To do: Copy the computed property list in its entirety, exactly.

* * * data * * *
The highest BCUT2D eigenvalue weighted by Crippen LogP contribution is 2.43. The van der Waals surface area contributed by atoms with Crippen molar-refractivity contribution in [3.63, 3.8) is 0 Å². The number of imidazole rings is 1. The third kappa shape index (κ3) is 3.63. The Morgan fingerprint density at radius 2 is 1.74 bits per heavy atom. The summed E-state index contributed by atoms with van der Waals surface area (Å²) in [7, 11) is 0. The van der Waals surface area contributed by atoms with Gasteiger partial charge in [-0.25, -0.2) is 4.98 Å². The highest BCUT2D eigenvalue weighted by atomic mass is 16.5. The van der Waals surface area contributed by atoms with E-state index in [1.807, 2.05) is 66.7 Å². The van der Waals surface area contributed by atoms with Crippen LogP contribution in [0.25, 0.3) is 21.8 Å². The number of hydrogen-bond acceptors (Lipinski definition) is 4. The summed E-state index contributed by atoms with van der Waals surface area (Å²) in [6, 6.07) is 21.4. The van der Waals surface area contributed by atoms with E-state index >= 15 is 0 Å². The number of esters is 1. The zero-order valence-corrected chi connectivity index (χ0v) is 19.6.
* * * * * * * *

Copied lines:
The highest BCUT2D eigenvalue weighted by Crippen LogP contribution is 2.43. The van der Waals surface area contributed by atoms with Crippen molar-refractivity contribution in [3.63, 3.8) is 0 Å². The number of imidazole rings is 1. The third kappa shape index (κ3) is 3.63. The Morgan fingerprint density at radius 2 is 1.74 bits per heavy atom. The summed E-state index contributed by atoms with van der Waals surface area (Å²) in [7, 11) is 0. The van der Waals surface area contributed by atoms with Gasteiger partial charge in [-0.25, -0.2) is 4.98 Å². The highest BCUT2D eigenvalue weighted by atomic mass is 16.5. The van der Waals surface area contributed by atoms with E-state index in [1.807, 2.05) is 66.7 Å². The van der Waals surface area contributed by atoms with Crippen LogP contribution in [0.25, 0.3) is 21.8 Å². The number of hydrogen-bond acceptors (Lipinski definition) is 4. The summed E-state index contributed by atoms with van der Waals surface area (Å²) in [6, 6.07) is 21.4. The van der Waals surface area contributed by atoms with E-state index >= 15 is 0 Å². The number of esters is 1. The zero-order valence-corrected chi connectivity index (χ0v) is 19.6.